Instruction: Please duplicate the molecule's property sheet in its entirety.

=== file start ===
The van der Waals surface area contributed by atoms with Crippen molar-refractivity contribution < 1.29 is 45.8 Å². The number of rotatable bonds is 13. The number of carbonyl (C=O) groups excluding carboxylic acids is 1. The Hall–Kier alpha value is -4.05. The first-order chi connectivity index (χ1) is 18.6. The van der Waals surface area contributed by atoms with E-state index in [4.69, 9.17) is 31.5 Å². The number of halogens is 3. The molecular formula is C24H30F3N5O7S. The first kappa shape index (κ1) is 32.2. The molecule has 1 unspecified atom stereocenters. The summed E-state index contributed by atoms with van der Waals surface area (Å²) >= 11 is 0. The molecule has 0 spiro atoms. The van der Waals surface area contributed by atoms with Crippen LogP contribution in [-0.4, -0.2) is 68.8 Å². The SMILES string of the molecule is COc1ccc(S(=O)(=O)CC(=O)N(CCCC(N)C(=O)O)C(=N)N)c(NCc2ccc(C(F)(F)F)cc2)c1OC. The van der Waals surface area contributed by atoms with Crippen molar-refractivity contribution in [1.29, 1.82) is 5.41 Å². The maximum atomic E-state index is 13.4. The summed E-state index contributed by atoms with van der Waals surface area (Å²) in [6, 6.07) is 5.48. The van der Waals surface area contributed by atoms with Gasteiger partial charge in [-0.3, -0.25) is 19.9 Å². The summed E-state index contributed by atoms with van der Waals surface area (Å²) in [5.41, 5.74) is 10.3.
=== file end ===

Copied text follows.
The van der Waals surface area contributed by atoms with Crippen molar-refractivity contribution < 1.29 is 45.8 Å². The number of rotatable bonds is 13. The number of carbonyl (C=O) groups excluding carboxylic acids is 1. The Hall–Kier alpha value is -4.05. The first-order chi connectivity index (χ1) is 18.6. The van der Waals surface area contributed by atoms with E-state index in [4.69, 9.17) is 31.5 Å². The number of halogens is 3. The molecular formula is C24H30F3N5O7S. The first kappa shape index (κ1) is 32.2. The molecule has 1 unspecified atom stereocenters. The summed E-state index contributed by atoms with van der Waals surface area (Å²) >= 11 is 0. The molecule has 0 spiro atoms. The van der Waals surface area contributed by atoms with Crippen LogP contribution in [-0.4, -0.2) is 68.8 Å². The SMILES string of the molecule is COc1ccc(S(=O)(=O)CC(=O)N(CCCC(N)C(=O)O)C(=N)N)c(NCc2ccc(C(F)(F)F)cc2)c1OC. The van der Waals surface area contributed by atoms with Crippen molar-refractivity contribution in [1.29, 1.82) is 5.41 Å². The maximum atomic E-state index is 13.4. The summed E-state index contributed by atoms with van der Waals surface area (Å²) in [6, 6.07) is 5.48. The van der Waals surface area contributed by atoms with Gasteiger partial charge in [-0.3, -0.25) is 19.9 Å². The summed E-state index contributed by atoms with van der Waals surface area (Å²) in [5.41, 5.74) is 10.3.